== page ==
As Mark Twain once put it, "A truth is not hard to kill and a lie told well is immortal."
In the 21st century in the United States of America, it is still astonishingly easy to assassinate a political opponent's character, with little or no accountability or basis in fact. It is hardly new to politics anywhere that money and the messages it buys often create devastating perceptions. But such smear tactics are more serious and offensive when they benefit major "mainstream" candidates seeking the Presidency, are utilized anonymously by mysterious, outside organizations and they occur in the wake of recent, historic, campaign finance reform and new political disclosure requirements.
The most stunning single fact to emerge—which should have been covered more heavily nationwide and was first broken by the Web site PoliticsNJ.com—was that disgraced former Senator Robert Torricelli, severely admonished for his unsavory campaign finance practices and forced to leave the Senate, had quietly donated $50,000 from his old Senate campaign account to Americans for Jobs. Torricelli reportedly also is a fundraiser for Senator Kerry's presidential campaign.The Dean campaign cried foul, but no one, including the news media, could figure out exactly who was behind "Americans for Jobs." The disturbing mystery was partly solved by Jim VandeHei of the Washington Post on February 11, after reviewing public Internal Revenue Service records filed under Section 527 of federal tax law. Unfortunately for voters and the general public, that legal disclosure information was filed January 30, 2004, nine days after the Iowa caucuses in which Massachusetts Senator John Kerry upset former Vermont governor Howard Dean. Those contribution records were updated again with another $337,000 in donations on March 4, 2004, for a total of exactly $1 million that the group raised.On November 7, 2003, a strange new group no one had ever heard of called "Americans for Jobs & Healthcare" was quietly formed and soon thereafter began running a million dollar operation including political ads against then-frontrunner Democratic presidential candidate Howard Dean. The commercials ripped Dean over his positions or past record on gun rights, trade and Medicare growth. But the most inflammatory ad used the visual image of Osama bin Laden as a way to raise questions about Dean's foreign policy credibility. While the spots ran, Americans for Jobs—through its then-spokesman, Robert Gibbs, a former Kerry campaign employee—refused to disclose its donors.
Why is one of the sleaziest former public officials helping Senator Kerry collect campaign cash? And now that Torricelli and other Kerry campaign donors have been "outed" for supporting the controversial group, why hasn't Kerry been directly asked about the entire controversy? Indeed, why hasn't the avowed campaign finance reformer publicly criticized either the caper or Torricelli? Kerry and his campaign staff declined to answer these and other related, on-the-record questions from the Center for Public Integrity. A Kerry spokesman, Chad Clanton, was quoted in the Washington Post as saying that "I am told no one knew anything about it."
Indeed, a Center for Public Integrity study of the 28 contributors to Americans for Jobs found that they have given more than $8.7 million to the Democratic Party in recent years and another $550,000 to the committees of those running for president.Americans for Jobs was a street rumble after dark, in which donors or fundraisers for the major Democratic presidential candidates then overshadowed by Dean—Kerry, Rep. Richard Gephardt, and retired General Wesley Clark—all piled on. Labor unions that had publicly endorsed Gephardt accounted for a fifth of the money—the International Longshoremen's Association ($50,000), the Laborers' International Union of North America ($50,000), the International Association of Machinists and Aerospace Workers ($100,000), the International Association of Ironworkers ($25,000) and the International Brotherhood of Boilermakers ($5,000). A former Dean donor, former Slim-Fast Foods businessman S. Daniel Abraham, gave $200,000. Past Kerry donor Bernard Schwartz, chairman of Loral Space and Communications—the tenth leading donor to the Democratic Party, giving $5.3 million over the years—chipped in $15,000. A top money chaser for Wesley Clark, Alan Patricof, also donated to this shadowy group.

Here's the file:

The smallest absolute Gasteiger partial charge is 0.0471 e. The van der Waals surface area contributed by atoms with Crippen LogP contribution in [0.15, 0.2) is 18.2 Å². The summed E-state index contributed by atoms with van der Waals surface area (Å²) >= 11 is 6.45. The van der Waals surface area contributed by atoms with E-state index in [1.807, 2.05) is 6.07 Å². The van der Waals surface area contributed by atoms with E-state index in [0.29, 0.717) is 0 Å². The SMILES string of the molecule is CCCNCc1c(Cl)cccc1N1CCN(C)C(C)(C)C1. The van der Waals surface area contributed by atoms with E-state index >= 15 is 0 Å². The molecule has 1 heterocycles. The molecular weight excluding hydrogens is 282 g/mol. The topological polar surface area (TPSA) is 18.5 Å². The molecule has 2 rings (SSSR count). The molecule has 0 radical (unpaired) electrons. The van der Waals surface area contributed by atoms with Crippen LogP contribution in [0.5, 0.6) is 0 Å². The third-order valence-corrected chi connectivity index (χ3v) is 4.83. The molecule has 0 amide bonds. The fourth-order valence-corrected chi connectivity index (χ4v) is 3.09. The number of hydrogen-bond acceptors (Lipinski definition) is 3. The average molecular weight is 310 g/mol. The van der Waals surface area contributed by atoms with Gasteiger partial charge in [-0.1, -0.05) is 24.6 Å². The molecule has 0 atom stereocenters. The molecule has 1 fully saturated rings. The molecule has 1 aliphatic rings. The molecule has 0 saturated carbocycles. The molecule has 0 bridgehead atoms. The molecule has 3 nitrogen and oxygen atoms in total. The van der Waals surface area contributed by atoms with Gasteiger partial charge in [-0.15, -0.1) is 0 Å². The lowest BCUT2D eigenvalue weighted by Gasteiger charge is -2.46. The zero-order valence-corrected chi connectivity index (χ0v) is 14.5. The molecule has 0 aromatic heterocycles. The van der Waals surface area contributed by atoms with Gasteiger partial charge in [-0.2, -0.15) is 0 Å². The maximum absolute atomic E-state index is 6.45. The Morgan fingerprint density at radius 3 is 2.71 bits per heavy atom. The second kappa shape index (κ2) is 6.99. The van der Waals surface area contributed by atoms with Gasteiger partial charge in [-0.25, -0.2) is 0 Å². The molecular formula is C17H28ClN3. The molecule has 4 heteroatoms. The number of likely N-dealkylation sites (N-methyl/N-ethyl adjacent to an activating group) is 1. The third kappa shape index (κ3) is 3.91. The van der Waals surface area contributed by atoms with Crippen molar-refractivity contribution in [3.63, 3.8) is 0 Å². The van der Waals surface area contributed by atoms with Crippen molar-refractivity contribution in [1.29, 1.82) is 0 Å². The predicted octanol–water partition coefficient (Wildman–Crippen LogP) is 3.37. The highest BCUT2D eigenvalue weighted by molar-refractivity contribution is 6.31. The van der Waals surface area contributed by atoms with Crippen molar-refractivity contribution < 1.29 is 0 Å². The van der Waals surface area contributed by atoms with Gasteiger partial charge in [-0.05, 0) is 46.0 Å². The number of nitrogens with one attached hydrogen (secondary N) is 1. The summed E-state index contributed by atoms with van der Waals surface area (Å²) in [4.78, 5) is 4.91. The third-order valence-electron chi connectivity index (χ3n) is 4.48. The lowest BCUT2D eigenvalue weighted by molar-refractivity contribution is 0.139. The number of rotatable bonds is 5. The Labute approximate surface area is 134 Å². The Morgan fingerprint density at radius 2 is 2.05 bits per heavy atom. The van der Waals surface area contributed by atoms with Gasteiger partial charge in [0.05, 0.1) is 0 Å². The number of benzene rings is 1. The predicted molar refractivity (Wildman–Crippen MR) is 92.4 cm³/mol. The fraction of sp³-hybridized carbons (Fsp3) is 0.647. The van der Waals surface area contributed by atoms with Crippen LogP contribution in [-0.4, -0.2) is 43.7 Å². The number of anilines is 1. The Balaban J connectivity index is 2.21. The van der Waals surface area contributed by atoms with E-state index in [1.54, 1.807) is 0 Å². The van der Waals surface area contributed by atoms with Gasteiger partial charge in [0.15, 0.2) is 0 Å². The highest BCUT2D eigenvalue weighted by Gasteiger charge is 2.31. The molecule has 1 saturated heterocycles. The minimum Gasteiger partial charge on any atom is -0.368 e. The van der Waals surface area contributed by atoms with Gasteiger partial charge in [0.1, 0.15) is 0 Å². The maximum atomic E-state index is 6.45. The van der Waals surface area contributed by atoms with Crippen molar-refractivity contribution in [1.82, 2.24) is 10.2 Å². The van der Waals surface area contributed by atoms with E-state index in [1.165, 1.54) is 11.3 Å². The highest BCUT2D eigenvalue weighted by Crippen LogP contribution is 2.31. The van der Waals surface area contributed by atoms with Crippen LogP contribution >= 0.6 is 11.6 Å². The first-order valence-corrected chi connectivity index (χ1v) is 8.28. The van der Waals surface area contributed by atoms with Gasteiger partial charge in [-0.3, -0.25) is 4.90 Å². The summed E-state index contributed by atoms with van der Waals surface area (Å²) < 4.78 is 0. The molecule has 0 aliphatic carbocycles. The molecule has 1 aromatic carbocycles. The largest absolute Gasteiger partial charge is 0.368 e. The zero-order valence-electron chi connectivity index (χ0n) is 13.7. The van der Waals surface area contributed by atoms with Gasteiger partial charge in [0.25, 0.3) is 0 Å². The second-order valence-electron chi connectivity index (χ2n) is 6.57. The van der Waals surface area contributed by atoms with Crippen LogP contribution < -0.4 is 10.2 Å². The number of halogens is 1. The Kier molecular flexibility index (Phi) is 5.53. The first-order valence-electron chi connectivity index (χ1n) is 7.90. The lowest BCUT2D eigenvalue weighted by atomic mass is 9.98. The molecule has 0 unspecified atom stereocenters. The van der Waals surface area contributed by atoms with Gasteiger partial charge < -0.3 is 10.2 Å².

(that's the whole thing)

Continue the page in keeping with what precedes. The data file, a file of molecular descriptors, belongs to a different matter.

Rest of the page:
Among the greatest beneficiaries of these donations was Gephardt, who received more than $417,000. In fact, at least 23 of the 28 people contributing to Americans for Jobs had donated to Gephardt in the past. Some of the donors are also aligned with Kerry and gave almost $60,000 to his campaigns over the years.
Four of these 28 individual contributors had also given $7,200 to Dean between March and July of 2003. One of the donors told the Center that he had no idea the money would be used on attack ads. Rick Sloan, the communications director for International Association of Machinists and Aerospace Workers, told the LA Times: "I tell you, these ads are despicable. If I have my way, we'll ask for a refund." But following his remarks published on December 17, 2003, his labor union is reported to have made another donation to Americans for Jobs for $50,000 on January 9, 2004.
Who exactly forms a stealth, hit-and-run operation in presidential politics today, up and down in six weeks, doing $1 million worth of damage in advertising and other spending before the new federal, 30-day broadcast limit on political issue ads by outside groups kicked in December 21?
The registered e-mail address of Americans for Jobs belonged to Mark W. Ward, a client specialist in the Washington, D.C., office of the billion dollar law firm of Skadden, Arps, Slate, Meagher & Flom LLP, one of the largest law firms in the world, which also has a large lobbying network representing companies like Verizon, Entergy-Koch LP, and Pharmaceutical Research & Manufacturers of America. Ward wrote the IRS a letter on Skadden Arps letterhead on Jan. 30, 2004 accompanying Americans for Jobs' first and so far only financial filing.Americans for Jobs' address was 2000 M Street, N.W., Suite 800, in Washington, D.C., the same location for DWJ Consulting, its "custodian of records" one David W. Jones, apparently the group's executive director and a political adviser for years to Gephardt. Jones told the Washington Post, "Our goal was to point out where Howard Dean stood on the issues and point out that he had no foreign policy experience. Clearly those goals were accomplished." He denied that there was any coordination with the various presidential candidates. (See official statement from Jones.)